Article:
Many things to consider before planting new varieties of habitat on your land. Never plant species which your state doesn't allow. Check your DNR website for a list. Stay away from invasive species that create a monoculture of plant life. Always check the hardiness zone location for what you are going to plant. Trees and shrubs have a freezing point and will die if not suitable for your local temperatures. You must also know what type of soil they grow best in. Nothing worse than drowning or starving a planting. Proper protection is also a must. Certain trees and shrubs will need to be sprayed for insects. I use Sevin and It works very well. Herbicides to control grasses from smothering and killing plant life is also a must. The cheapest most effective way to do this is to use the herbicide Clethodim with a non ionic surfactant and spray right over the top. This mix will not hurt the trees and shrubs and will only kill grass. For fruit trees I use a 4x4 weed mat for added protection. All fruit and nut tree's must be caged or they will be eaten. If you click on this link:                                 It will take you to the QDMA website and show you a list of what they recommend to plant and not to plant for grasses, vines, shrubs and trees, This is a great resource and I follow it to the letter. Personally after 20 plus years I have come to find my favorites that work best in different regions. I deal mostly with great lake and some mid western states. Trees I like: Aspen, Hybrid Poplar and Willow. Red Oak Acorn varieties because they hold their nuts and leaves longer into season than white. I use a late dropping Apple tree as well Dolgo, Deer Candy, and Siberian Crab apple. I want my fruit and nut trees to drop as late as possible for another late fall, early winter food source. Shrubs I use Red and Grey Dogwood, Ninebark, American Plum, Smooth Sumac, Black Elderberry and sometimes Black Alder. When it comes to Conifers I use Spruce and there are multiple varieties for soil condition. They are also not high on the browse list for deer. White pine will get eaten so I stay away from it. I also only like to plant Red Cedar. White Cedar will get browsed. A deer eats 4 to 5 times a day. 3 of those times are when is dark out. They key is to create bedding areas that also house browse for their daytime snacks. The last thing you want is for deer to get up at 11 am and wonder over to the neighbors property for a snack and then have to hope he returns safely. I like to create pockets of bedding and not just long lines of planted conifers. I plant 3-5 Spruce, 3-5 Aspen, Poplar, or Willow and then a  boat load of shrubs for browse. I also like to use them to create trails throughout the bedding system. Making the land look and feel bigger than it actually is. Spruce and Cedar can also be planted as a screen for your travel destinations, lot lines or for a screen on a food plot. Below is diagram of a section recently done as mentioned above.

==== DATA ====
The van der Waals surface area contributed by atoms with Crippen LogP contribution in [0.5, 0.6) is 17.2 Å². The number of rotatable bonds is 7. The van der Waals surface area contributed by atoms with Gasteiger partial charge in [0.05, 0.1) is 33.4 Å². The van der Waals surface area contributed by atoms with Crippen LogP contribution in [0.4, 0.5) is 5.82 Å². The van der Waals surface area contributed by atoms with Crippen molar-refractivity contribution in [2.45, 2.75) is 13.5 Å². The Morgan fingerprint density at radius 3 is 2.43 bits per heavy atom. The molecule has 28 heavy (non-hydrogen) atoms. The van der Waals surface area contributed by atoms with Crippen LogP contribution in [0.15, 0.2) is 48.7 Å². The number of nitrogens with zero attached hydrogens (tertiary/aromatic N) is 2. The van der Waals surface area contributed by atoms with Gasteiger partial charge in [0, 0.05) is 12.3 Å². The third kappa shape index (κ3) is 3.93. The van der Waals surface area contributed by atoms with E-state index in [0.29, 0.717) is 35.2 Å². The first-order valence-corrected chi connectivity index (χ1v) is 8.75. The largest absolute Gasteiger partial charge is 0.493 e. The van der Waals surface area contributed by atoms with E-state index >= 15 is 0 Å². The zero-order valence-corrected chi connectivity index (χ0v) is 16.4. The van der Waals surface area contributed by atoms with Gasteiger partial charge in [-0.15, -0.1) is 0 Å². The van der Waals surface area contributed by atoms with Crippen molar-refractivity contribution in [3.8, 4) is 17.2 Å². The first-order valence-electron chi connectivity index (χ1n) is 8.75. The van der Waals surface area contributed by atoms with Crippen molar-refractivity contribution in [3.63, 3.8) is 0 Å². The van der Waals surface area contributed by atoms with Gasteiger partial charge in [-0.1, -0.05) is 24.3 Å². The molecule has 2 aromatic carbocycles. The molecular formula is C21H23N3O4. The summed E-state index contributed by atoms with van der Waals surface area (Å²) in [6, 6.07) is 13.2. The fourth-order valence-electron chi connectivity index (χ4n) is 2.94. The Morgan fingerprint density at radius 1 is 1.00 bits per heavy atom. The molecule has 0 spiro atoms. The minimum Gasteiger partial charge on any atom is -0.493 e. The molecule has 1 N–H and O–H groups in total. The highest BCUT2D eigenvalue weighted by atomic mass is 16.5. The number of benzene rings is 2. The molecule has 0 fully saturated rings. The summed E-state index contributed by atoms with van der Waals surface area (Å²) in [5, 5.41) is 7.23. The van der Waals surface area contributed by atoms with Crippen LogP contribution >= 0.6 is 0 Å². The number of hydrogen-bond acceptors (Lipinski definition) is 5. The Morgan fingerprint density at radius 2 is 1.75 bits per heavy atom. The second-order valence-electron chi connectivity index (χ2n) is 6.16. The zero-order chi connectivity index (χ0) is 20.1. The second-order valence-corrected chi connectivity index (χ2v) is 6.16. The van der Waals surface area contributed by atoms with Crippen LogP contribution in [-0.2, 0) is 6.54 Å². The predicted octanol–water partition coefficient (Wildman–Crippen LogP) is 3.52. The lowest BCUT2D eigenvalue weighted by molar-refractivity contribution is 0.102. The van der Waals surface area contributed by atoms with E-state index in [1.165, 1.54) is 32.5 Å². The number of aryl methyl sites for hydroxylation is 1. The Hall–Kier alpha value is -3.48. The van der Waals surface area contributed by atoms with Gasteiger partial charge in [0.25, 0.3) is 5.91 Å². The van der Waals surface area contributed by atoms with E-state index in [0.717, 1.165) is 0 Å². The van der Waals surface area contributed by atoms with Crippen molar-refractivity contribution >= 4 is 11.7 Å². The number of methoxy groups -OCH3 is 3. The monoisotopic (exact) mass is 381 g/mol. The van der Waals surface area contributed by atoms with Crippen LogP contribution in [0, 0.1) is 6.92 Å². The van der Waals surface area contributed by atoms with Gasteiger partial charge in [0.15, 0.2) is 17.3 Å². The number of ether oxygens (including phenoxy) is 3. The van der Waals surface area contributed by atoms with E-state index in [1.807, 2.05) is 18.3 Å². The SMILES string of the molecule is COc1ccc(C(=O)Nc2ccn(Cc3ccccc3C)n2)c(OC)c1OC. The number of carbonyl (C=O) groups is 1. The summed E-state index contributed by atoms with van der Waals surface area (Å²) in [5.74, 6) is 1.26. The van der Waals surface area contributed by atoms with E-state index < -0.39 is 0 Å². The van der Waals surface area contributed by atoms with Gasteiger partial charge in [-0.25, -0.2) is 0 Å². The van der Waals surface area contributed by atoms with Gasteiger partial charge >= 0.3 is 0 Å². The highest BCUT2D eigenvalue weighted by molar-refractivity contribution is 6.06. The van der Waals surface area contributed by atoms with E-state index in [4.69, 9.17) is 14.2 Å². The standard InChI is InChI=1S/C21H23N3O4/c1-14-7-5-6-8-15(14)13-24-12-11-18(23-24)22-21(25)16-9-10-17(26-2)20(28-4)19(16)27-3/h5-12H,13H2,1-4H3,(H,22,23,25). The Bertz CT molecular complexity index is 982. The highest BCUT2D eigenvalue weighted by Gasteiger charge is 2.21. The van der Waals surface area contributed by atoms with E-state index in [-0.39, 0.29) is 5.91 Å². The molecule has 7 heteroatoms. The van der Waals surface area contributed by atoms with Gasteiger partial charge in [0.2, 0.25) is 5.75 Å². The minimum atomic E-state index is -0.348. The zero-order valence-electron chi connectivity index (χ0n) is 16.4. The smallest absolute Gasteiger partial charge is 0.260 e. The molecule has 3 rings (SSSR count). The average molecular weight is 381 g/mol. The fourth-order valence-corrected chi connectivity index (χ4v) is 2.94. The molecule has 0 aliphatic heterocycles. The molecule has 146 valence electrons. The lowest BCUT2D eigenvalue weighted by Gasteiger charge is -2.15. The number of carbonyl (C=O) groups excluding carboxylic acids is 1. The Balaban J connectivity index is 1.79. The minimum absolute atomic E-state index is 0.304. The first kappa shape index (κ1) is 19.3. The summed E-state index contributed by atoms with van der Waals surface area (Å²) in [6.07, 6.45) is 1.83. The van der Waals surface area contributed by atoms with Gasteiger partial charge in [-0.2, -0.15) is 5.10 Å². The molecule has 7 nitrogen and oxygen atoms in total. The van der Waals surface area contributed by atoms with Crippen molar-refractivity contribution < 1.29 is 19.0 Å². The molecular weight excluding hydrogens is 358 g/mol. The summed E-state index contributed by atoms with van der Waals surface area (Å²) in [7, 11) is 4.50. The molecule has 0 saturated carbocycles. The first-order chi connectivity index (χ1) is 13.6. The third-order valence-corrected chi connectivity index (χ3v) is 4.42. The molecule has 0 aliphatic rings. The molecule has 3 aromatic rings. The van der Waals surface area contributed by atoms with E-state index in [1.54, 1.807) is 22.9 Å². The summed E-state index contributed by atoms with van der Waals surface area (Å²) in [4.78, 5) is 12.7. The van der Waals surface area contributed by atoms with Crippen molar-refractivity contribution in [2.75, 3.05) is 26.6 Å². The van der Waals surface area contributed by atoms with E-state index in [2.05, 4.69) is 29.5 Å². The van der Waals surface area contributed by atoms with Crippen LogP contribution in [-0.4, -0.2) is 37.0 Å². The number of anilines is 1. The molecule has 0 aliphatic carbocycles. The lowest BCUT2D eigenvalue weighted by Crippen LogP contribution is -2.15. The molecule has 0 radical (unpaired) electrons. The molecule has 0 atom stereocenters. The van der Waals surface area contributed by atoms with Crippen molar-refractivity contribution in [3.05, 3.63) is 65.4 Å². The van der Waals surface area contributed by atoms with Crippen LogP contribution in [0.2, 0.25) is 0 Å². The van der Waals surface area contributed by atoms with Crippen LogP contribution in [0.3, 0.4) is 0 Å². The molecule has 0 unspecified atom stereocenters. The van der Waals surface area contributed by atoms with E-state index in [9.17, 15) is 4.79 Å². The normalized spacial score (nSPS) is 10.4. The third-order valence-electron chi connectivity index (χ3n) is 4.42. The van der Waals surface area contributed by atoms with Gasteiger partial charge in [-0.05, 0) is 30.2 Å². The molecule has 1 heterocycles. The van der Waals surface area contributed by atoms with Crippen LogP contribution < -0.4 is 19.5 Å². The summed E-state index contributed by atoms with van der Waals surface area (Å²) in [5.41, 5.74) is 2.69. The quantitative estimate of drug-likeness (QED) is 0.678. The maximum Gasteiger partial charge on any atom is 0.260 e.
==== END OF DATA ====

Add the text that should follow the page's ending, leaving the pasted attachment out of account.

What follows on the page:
By planting it this way I now offer the illusion of several different bedding areas in seclusion of each other with browse close by. Nothing bed's in this picture now except in summer. The middle is grassland leaving a big open void come fall. Instead of planting just a mono culture of cedar or spruce in a straight line, where the deer need to move to find browse during the day. Which is how the land owner originally planted the spruce years ago in this picture. I went with pockets of Spruce, Aspen and Red Oak. With plenty of Red Twig Dogwood for browse. All were transplanted from  different areas on the property with a tree spade. Instantly creating new habitat and opportunities. The cut section running North and South on the East side of the picture was an atv trail, Now it is a long Clover plot, the west is ag land. Corn/Soy Bean rotation yearly. The south is planted in Ash still living. I have select planted  Red Oak and Spruce into this. Sooner or later the Ash will be dead.  The Black V's are hinged cut Spruce approximately 30ft tall. More than likely they will die. The benefit is they create structure and opportunity for bedding. They are cut facing south for cold season beds. Again wind direction. Always wind direction. NW wind direction, deer like to lay with the wind at their back to smell what's behind them and watch what's in front. Works perfect here. Planted Spruce beds are planted in V also. The Dogwood provide browse and structure and edge. The empty Ag field is of no interest to them by hunting season so deer presence and travel is from the bedding area and heading east towards food source. Not in the direction of the empty ag field. By filling in this area like this. The entire area (picture) now becomes 1 piece  able to house deer in different area's of it without being seen. Making it seem larger than it really is. Instead of 3 separate  small sections with no deer as it is now.  The ag feeds the deer all summer and by October is gone. You've held the deer all summer and better have a plan or they will vacate. The long Clover plot continues to provide protein and green forage. Typically the standard is 5-10% of what you own should be in food plots. On smaller acreage and depending on your deer numbers if you don't have sufficient habitat to house deer it wont matter how many acres you plant. They will eat it at night, coming from other properties. If I have 40 acres and can get 2-3 acre's of food plots and know the majority of the deer going to it are coming from my property I would consider that a definite plus!! Remember in order for your plan to work. Everything must coincide with each other. Can I create a sustainable habitat that benefits both me and the deer? Give them what they want for habitat, but create it and plan it out to your hunting advantage. Wind direction, wind direction, wind direction.